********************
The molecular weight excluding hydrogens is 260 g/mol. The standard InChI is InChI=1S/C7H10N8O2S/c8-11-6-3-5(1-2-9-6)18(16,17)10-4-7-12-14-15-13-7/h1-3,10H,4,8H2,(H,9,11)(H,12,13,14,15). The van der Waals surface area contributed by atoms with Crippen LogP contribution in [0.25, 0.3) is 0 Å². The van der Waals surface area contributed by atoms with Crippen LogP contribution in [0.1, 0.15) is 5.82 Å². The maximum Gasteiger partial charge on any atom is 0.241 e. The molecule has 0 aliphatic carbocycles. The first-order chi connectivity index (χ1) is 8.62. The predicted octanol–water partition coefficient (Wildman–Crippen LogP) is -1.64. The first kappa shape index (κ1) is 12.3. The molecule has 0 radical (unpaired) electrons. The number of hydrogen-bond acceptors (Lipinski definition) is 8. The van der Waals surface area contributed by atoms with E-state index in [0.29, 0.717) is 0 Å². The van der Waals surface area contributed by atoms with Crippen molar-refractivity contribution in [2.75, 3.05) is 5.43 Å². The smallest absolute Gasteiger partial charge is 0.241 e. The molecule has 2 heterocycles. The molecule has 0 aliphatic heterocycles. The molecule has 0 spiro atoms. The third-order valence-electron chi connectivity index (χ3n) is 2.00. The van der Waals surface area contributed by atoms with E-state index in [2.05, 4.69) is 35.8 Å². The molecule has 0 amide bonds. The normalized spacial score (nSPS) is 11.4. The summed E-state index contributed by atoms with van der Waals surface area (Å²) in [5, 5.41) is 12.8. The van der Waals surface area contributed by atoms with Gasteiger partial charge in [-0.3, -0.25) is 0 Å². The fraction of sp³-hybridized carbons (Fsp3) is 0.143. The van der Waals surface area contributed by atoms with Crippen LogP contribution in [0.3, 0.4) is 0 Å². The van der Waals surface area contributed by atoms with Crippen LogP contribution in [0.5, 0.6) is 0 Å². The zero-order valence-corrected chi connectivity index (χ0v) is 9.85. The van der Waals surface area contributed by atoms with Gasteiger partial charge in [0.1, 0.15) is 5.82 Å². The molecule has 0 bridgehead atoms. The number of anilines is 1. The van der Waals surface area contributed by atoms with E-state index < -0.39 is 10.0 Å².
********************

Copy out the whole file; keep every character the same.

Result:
The molecular weight excluding hydrogens is 260 g/mol. The standard InChI is InChI=1S/C7H10N8O2S/c8-11-6-3-5(1-2-9-6)18(16,17)10-4-7-12-14-15-13-7/h1-3,10H,4,8H2,(H,9,11)(H,12,13,14,15). The van der Waals surface area contributed by atoms with Crippen LogP contribution in [0.25, 0.3) is 0 Å². The van der Waals surface area contributed by atoms with Crippen LogP contribution in [0.1, 0.15) is 5.82 Å². The maximum Gasteiger partial charge on any atom is 0.241 e. The molecule has 0 aliphatic carbocycles. The first-order chi connectivity index (χ1) is 8.62. The predicted octanol–water partition coefficient (Wildman–Crippen LogP) is -1.64. The first kappa shape index (κ1) is 12.3. The molecule has 0 radical (unpaired) electrons. The number of hydrogen-bond acceptors (Lipinski definition) is 8. The van der Waals surface area contributed by atoms with E-state index in [0.29, 0.717) is 0 Å². The van der Waals surface area contributed by atoms with Crippen molar-refractivity contribution in [2.75, 3.05) is 5.43 Å². The smallest absolute Gasteiger partial charge is 0.241 e. The molecule has 2 heterocycles. The molecule has 0 aliphatic heterocycles. The molecule has 0 spiro atoms. The third-order valence-electron chi connectivity index (χ3n) is 2.00. The van der Waals surface area contributed by atoms with E-state index in [2.05, 4.69) is 35.8 Å². The molecule has 0 amide bonds. The normalized spacial score (nSPS) is 11.4. The summed E-state index contributed by atoms with van der Waals surface area (Å²) in [5, 5.41) is 12.8. The van der Waals surface area contributed by atoms with Gasteiger partial charge in [-0.3, -0.25) is 0 Å². The fraction of sp³-hybridized carbons (Fsp3) is 0.143. The van der Waals surface area contributed by atoms with Crippen LogP contribution in [0.3, 0.4) is 0 Å². The van der Waals surface area contributed by atoms with Crippen LogP contribution in [0.5, 0.6) is 0 Å². The zero-order valence-corrected chi connectivity index (χ0v) is 9.85. The van der Waals surface area contributed by atoms with Gasteiger partial charge in [0.1, 0.15) is 5.82 Å². The molecule has 0 bridgehead atoms. The number of anilines is 1. The van der Waals surface area contributed by atoms with E-state index < -0.39 is 10.0 Å².